• How many? If possible, question the amount ingested, or in contact. Let us remember a maxim of Paracelsus: “All things are poison and nothing is without poison; Only the dose makes a thing, not a poison." Identify at the scene the presence of blister packs, bottles, empty boxes, tablets, or chewed medications.

• How? Identify the route of entry (oral, skin, respiratory). Important for the management and in many cases the decontamination measures to be carried out.

• When? Time elapsed since ingestion, administration, or contact. The same, to determine the decontamination measures. Also, to identify the time of establishment (acute or chronic) of intoxication.

• Where? The site where the accident occurred.

• Why? If it is accidental, identify the context in which the intoxication occurred, and if it is provoked, look for suicidal motivators or the context of Münchausen Syndrome.

• Use of habitual medication. Allopathic, homeopathic, and naturopathic that the patient uses or has used, and if possible, medication prescribed for other members of the family, which could condition the patient's clinical picture.

• Pregnancy. The increase in teenage pregnancies makes this point necessary in our population, and if doubtful, rule it out (23–25).

• The approach to an intoxicated patient is sometimes so delicate and precise that it is almost a detective process, in which all the elements of the scene can guide us, but without a doubt, the clinic is mandatory in the process of identifying or suspecting the toxic agent (12,17,24,26,27) , the main clinical manifestations of the main toxic agents in Table 1.

Table 1. Clinical characteristics observed in patients with intoxication by various substances.


Neurologic manifestations








Seizures, withdrawal syndrome




Tricyclic antidepressants








Metabolic acidosis












Calcium channel blockers












Sweet almond smell

Carbon dioxide


Pink skin, redness



Metabolic acidosis










Hypoglycemic agents


Seizures, somnolence


Confusion, disorientation



















Garlic smell

Methyl salicylate


Profuse diaphoresis







Tertiary assessment.

As we have already seen, in most cases the diagnosis of intoxication is one of exclusion, which is why the use of paraclinical tests will be carried out according to the characteristics of the patient, clinical picture, organ failure, and the complications observed.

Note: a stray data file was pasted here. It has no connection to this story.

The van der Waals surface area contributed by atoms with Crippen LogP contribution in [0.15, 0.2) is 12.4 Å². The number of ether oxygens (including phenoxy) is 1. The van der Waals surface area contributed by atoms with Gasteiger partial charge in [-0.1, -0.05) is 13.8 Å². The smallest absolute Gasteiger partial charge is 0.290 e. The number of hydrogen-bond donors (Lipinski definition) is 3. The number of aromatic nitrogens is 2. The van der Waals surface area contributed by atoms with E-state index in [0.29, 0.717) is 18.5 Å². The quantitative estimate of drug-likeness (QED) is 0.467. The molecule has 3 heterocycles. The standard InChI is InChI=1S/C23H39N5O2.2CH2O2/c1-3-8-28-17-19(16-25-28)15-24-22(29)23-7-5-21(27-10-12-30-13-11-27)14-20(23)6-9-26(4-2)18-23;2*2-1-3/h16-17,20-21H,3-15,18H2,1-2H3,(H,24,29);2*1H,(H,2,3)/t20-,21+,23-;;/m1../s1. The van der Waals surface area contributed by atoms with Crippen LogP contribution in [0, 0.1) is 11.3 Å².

The initial approach should include Complete blood count, complete blood chemistry, serum electrolytes (including Ca, Mg, P), liver function tests (including ammonia), urinalysis, arterial and venous blood gases, toxicological profile, serum toxic levels (barbiturates, anticonvulsants, benzodiazepines, immunosuppressants, digitalis, etc.) (28,29). Toxicological analysis without clinical suspicion is of little use, since it can provide false positives derived from qualitative but not quantitative determination, increasing the costs of care and the use of resources unnecessarily (30), and likewise, the inability to quantify various toxic agents does not allow us to distinguish if they are at non-toxic levels. It has been observed that the measurement of serum or urinary levels does not affect the immediate management of the intoxicated patient (31).

Upon admission, the anion gap should be measured (Na + K – (Cl [mEq/L] + HCO3 + 12), since this can approach some toxicological conditions when it is high, related to the increase in acid concentrations (anions), a product of endogenous metabolism; such as the states of severe hypoxemia and Lactic acidosis; or exogenous; like certain toxins such as salicylates or methanol (32,33).

In certain intoxications; due to the high risk of cardiotoxicity, an electrocardiogram and cardiac enzymes should be requested, even an echocardiogram in cases of acute or rapid onset heart failure (26,34,35). In the presence of concomitant disorders and the appearance of the systemic inflammatory response, the determination of acute phase reactants should be performed; as part of the approach to a superimposed infectious process; such as erythrocyte sedimentation rate, C-reactive protein, Procalcitonin, and microbiological cultures (36). The use of imaging studies can guide us in some specific cases, such as the use of radiography (pneumonitis, aspiration, foreign bodies, heavy metals, capsules, iron, mercury, etc.), the use of ultrasound at the patient's bedside, as well as tomography are reserved according to the clinical context of the patients and according to the organic involvement that the patient presents (37–39).